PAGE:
Four years ago, I accepted a position as administrator of a Christian school in Pennsylvania. I had worked in the public education system before, but all of the vocational Christian ministry I had done prior to this position had been connected to Southern Baptist churches. This would be the first time I’d be involved in a ministry that wasn’t. And on top of that, finding a Southern Baptist church to join turned out to be more difficult than we’d thought. We wound up joining a church of another denomination for the first time. It wasn’t so much that we left the SBC by choice or design, that just turned out to be the way things worked out, though we are confident it was what God wanted. We have not seen any real doctrinal difference between the SBC churches we’ve belonged to, and the Christian and Missionary Alliance church we now attend. The doctrinal statement is kept simple, and as a result, the churches are theologically conservative.
The differences we have observed were surprising, especially to me. After seven years in Baptist higher education, both college and seminary, I more or less accepted the assumption that Southern Baptists are unsurpassed in missions mindedness. But I’ve learned a lot of things on this side of the crossed denominational line. The CMA is much less of a denomination, and much more of a missions sending agency. The bulk of churches and members affiliated with it are overseas. The American churches, with a membership of around half a million, represent only about 10% of the worldwide membership. Per capita, the CMA sends about five times more missionaries overseas than the SBC does, and the percentage of church gifts that go to international missions is far higher than it is in the typical SBC church.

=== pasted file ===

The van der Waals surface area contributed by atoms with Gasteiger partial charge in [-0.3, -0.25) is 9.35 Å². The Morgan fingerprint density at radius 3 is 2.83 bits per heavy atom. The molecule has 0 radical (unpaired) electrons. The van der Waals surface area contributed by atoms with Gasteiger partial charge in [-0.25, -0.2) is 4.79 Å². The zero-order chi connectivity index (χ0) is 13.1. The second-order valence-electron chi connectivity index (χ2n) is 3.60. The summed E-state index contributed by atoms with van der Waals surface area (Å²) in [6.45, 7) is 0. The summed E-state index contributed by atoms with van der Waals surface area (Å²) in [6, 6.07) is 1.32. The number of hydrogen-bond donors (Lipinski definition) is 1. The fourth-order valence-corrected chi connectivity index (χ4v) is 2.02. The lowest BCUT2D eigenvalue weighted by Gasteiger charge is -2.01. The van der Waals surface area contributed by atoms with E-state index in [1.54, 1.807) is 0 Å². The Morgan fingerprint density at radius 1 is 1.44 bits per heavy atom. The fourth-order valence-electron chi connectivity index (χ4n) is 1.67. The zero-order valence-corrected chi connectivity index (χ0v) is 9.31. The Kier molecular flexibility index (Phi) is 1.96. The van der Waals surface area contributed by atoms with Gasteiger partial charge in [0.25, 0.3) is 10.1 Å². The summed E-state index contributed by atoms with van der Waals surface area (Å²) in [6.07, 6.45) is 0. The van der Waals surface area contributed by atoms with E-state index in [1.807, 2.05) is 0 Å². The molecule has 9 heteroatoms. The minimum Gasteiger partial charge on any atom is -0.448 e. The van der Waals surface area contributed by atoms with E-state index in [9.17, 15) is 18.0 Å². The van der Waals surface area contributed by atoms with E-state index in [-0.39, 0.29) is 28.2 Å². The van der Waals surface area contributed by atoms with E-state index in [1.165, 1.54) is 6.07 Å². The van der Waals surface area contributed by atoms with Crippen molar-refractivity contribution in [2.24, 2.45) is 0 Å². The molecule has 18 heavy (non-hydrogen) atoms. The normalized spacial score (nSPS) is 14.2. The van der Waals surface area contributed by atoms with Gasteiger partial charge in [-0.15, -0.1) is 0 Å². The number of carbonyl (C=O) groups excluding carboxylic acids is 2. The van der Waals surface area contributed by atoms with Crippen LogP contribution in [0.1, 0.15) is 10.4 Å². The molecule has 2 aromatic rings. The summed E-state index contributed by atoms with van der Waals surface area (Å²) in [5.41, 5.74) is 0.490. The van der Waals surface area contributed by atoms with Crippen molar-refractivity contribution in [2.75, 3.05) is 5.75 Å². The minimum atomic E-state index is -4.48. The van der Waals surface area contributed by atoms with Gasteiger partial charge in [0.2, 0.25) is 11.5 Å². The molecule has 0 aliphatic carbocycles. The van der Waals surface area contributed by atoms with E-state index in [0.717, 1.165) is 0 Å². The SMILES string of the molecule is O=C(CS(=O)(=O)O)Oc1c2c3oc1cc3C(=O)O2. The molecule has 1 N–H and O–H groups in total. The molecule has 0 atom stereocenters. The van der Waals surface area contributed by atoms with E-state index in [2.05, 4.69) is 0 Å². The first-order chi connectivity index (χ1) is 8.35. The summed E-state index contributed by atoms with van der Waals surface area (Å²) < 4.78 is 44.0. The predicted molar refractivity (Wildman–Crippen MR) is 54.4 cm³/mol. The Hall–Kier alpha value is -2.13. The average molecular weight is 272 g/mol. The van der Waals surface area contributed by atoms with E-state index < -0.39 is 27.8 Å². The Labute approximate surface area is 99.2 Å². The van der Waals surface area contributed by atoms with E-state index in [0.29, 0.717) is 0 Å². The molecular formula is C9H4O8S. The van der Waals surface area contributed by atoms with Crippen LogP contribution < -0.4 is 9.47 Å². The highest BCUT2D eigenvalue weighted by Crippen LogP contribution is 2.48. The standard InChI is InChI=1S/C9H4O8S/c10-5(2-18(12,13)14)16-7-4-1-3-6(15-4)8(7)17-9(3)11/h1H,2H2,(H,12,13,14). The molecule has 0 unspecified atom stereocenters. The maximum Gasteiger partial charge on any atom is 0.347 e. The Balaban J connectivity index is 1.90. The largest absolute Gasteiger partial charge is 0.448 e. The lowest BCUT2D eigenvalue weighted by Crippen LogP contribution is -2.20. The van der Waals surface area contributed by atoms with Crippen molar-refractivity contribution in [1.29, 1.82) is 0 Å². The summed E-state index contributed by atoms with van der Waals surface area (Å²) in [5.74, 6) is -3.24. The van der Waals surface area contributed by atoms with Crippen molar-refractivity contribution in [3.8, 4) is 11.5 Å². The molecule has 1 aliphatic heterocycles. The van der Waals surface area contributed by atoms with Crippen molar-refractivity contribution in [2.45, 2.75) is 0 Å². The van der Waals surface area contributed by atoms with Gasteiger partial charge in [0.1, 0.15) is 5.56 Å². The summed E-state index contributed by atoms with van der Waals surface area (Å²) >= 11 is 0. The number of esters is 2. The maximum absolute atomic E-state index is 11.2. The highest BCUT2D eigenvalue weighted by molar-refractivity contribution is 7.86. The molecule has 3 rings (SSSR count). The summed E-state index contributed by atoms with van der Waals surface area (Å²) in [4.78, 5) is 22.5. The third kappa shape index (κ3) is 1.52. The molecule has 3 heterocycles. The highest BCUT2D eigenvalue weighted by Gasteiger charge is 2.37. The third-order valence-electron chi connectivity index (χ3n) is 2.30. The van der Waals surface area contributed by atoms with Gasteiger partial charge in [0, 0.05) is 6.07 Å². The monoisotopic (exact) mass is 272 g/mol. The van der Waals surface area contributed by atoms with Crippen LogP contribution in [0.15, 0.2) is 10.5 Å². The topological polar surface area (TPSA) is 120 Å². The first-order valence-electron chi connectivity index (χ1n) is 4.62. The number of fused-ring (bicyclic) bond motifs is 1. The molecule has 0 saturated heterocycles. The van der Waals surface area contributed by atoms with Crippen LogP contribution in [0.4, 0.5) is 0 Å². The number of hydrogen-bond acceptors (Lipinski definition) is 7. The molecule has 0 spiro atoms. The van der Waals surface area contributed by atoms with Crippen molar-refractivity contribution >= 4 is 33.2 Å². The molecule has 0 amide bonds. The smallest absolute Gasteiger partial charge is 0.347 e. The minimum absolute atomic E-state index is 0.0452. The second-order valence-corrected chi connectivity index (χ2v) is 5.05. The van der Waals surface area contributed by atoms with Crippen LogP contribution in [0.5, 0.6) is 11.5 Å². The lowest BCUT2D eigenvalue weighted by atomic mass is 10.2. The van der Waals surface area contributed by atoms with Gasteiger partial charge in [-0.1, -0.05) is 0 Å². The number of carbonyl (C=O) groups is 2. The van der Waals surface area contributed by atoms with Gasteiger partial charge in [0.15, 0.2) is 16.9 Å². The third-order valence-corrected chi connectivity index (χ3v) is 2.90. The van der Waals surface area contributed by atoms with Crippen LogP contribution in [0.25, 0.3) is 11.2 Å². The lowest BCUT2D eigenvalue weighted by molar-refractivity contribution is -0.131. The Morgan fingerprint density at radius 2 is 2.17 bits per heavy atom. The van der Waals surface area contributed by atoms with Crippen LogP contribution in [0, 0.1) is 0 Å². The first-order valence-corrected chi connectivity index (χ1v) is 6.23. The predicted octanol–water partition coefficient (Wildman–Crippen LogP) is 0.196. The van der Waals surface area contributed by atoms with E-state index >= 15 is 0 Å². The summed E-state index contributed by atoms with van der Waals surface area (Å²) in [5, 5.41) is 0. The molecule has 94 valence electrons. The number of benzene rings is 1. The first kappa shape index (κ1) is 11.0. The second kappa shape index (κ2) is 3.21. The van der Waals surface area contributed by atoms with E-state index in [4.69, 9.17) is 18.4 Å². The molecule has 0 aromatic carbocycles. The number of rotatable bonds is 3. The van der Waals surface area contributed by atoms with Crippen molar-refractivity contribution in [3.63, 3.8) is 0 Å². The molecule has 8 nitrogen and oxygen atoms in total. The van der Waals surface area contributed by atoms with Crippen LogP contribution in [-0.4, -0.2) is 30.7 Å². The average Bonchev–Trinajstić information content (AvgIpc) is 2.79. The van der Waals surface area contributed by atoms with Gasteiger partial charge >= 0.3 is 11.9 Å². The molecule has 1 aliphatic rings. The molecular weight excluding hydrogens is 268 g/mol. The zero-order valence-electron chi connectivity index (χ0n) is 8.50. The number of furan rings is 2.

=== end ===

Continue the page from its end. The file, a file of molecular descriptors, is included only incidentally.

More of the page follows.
Another major difference is the lack of denominational bureaucracy. There is no discernible squabble or push by any particular group to put certain prominent people in certain prestigious positions. There aren’t any of those, really. Leadership in the CMA requires hands on work, aimed at the missionary effort. There is a denominational structure that involves district superintendents, overseeing the ministry requirements for pastors and church staff, but it is not as extensive as most connectional denominations, and it also requires hands on work, rather than pure administrative duties. There’s no jockeying for position, and as a result, the efficiency level of the missions effort is high. That’s a stark contrast to the Southern Baptist layer of associational missions, state conventions and the SBC agencies and institutions itself. My friend Bob Cleveland notes that the SBC thinks it is taking action and making progress when they “vote on things.”
The CMA in the United States is one of very few denominations or church groups that is showing growth in membership. They don’t depend on the conversion of church member’s children to boost their baptism numbers. Their ethnic membership is not exclusively collected in churches with ethnic labels, but exists in a lot of blended, multi-ethnic, multi-racial churches. There are few “mega” churches, because the mission mindedness leads congregations to plant new churches when they reach a certain size. Our church of 120 in attendance on any given Sunday plans to start a new church when attendance begins to average 200. Since newer, smaller churches tend to reach more people by conversion, most baptisms in CMA congregations reflect evangelistic outreach.
On the eve of a convention meeting in Baltimore, with declining baptisms and Cooperative Program giving, there are some things here that Southern Baptists might just want to think about. The kind of change needed to bring about the revival that so many Southern Baptists seem to long to experience, isn’t going to occur because the convention votes on it. There are problems at the very core of the denomination’s structure and in its leadership that have shifted the focus to who’s in charge.
It would be very easy to just move forward, be grateful for what I received from my spiritual upbringing among Southern Baptists, and leave all of the bickering and fussing behind. But away from the denominational core, so many people are doing real ministry, and it just keeps calling me back. From a career perspective, my life seems to be settled until I retire. But I’ve been excited about seeing the work that Southern Baptists are doing in this Northeastern US metro area and city. Churches are small, but they’re growing. Most of the membership is ethnic of some sort. Evangelism is happening, and the bureaucracy is far, far away. Baptist work thrives when missions is at its core, and the bureaucratic fussing is far, far away.